A Brief History of Alzheimer’s DiseasePosté le septembre 7, 2014 par Ressources Soins Aînés Québec en Alzheimer - Perte de Mémoire, Bénévolat, Blog - English, Éducation, Éducation aux Aidants, Personne Autonome
Written by Kristen Hicks
September is World Alzheimer’s Month
Alzheimer’s isn’t new, although the way we talk about it is. For much of human history, senility and dementia seemed a normal feature of aging. In the early 20th century, a German doctor named Alois Alzheimer was the first to pinpoint a cause, and identify the common problems as symptoms of a specific disease.
Alzheimer’s Care Before It Had a Name
Before Alzheimer’s was understood as a disease in its own right, the care for Alzheimer’s patients was lumped in with that of other forms of illness and mental illness. Much of the responsibility for taking care of seniors that exhibited symptoms of the disease fell to family.
Starting in the 19th century, families that didn’t have the ability to provide care for relatives themselves could send them to institutions. Unfortunately many of the institutions available in the 19th and early 20th centuries didn’t provide any type of specialized memory care. Seniors experiencing dementia were housed with and treated in much the same way as patients with various types of mental illnesses, orphans, and anyone else unable to be properly cared for by family members.
The Discoveries of Alois Alzheimer
Before focused Alzheimer’s care could become a reality, the disease had to become identified and at least somewhat understood. Dr. Alois Alzheimer made his most important discovery in 1906.
After the death of a patient who had exhibited memory problems and confusion, he performed an autopsy on her brain to learn more. He found plaques around some of the brain’s nerve cells and twisted bands of fiber inside of them. The disorder he’d discovered soon after came to bear his name.
Other Important Alzheimer’s Research and Discoveries
In the years since Dr. Alzheimer’s initial discovery, the growing realization of how many people are affected by the disease and increased access to improved technology to study it have combined to influence advanced and dedicated research efforts to learn more.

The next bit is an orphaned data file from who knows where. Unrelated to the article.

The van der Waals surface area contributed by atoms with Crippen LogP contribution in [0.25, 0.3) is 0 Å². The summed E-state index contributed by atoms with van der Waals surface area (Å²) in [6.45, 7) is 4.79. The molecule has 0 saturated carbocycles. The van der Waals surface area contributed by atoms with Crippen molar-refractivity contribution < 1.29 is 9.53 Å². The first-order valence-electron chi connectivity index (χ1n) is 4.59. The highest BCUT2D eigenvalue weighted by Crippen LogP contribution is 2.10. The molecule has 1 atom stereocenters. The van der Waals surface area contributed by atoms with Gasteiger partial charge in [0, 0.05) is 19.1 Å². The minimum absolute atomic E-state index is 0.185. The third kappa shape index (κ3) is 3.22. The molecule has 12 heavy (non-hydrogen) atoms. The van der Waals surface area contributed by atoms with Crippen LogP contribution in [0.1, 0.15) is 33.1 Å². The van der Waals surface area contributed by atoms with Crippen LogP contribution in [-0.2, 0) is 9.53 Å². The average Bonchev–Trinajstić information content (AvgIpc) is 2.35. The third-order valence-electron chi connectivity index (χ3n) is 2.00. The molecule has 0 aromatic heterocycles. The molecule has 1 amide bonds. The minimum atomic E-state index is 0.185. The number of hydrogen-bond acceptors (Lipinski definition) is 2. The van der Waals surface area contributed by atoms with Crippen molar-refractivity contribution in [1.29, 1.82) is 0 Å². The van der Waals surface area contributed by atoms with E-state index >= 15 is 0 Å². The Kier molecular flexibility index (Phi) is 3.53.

While there’s still a lot we haven’t figured out about Alzheimer’s disease, there have been a few notable discoveries along the way.
- A system to better track degree of symptoms – In 1968, researchers developed a cognitive measurement scale to better determine how affected by the disease different patients are and thus how far along they are in the degenerative process.
- Important beta-amyloid protein identified – In 1984, researchers pinpointed the beta-amyloid protein believed to be an important component in causing the plaques associated with the disease.
- Important Tau protein identified – Just two years later, in 1986, researchers spotted a second crucial protein, this one believed to be a key component in the cause of the tangled fibers common to the disease.
- Alzheimer’s genes identified – In 1987 and 1993, two genes were discovered that play a role in the likelihood of a person contracting Alzheimer’s. The discovery has helped doctors determine which patients have a heightened risk.
- Alzheimer’s drugs begin to go on the market – In the 1990′s, the FDA began to approve drugs that help slow the effects of Alzheimer’s and treat the symptoms.
- Alzheimer’s vaccine works for mice – Nothing comparable has been found for humans yet, but in 1999 researchers determined a way to protect mice from developing the disease.
The number of people affected by Alzheimer’s continues to grow at a rapid rate. According to the Alzheimer’s Association, the number of patients in the United States is expected to grow by 44% in the next decade. Alzheimer’s is already the 6th-leading cause of death in the United States.
While that paints a troubling picture of the future, the upside to the growth of the disease is that it’s accompanied by a growth in awareness and attempts to understand it. We don’t know yet what causes Alzheimer’s or how to cure it, but research continues in earnest. Patients and their families have a number of Alzheimer’s care options to choose from, including in-home care, assisted living and residential care options.
Living with Alzheimer’s is always difficult and often tragic, but the options available to seniors with the disease today far surpass those common at any other point in history. People living with Alzheimer’s can continue to live fulfilling and comfortable lives even as the disease progresses.
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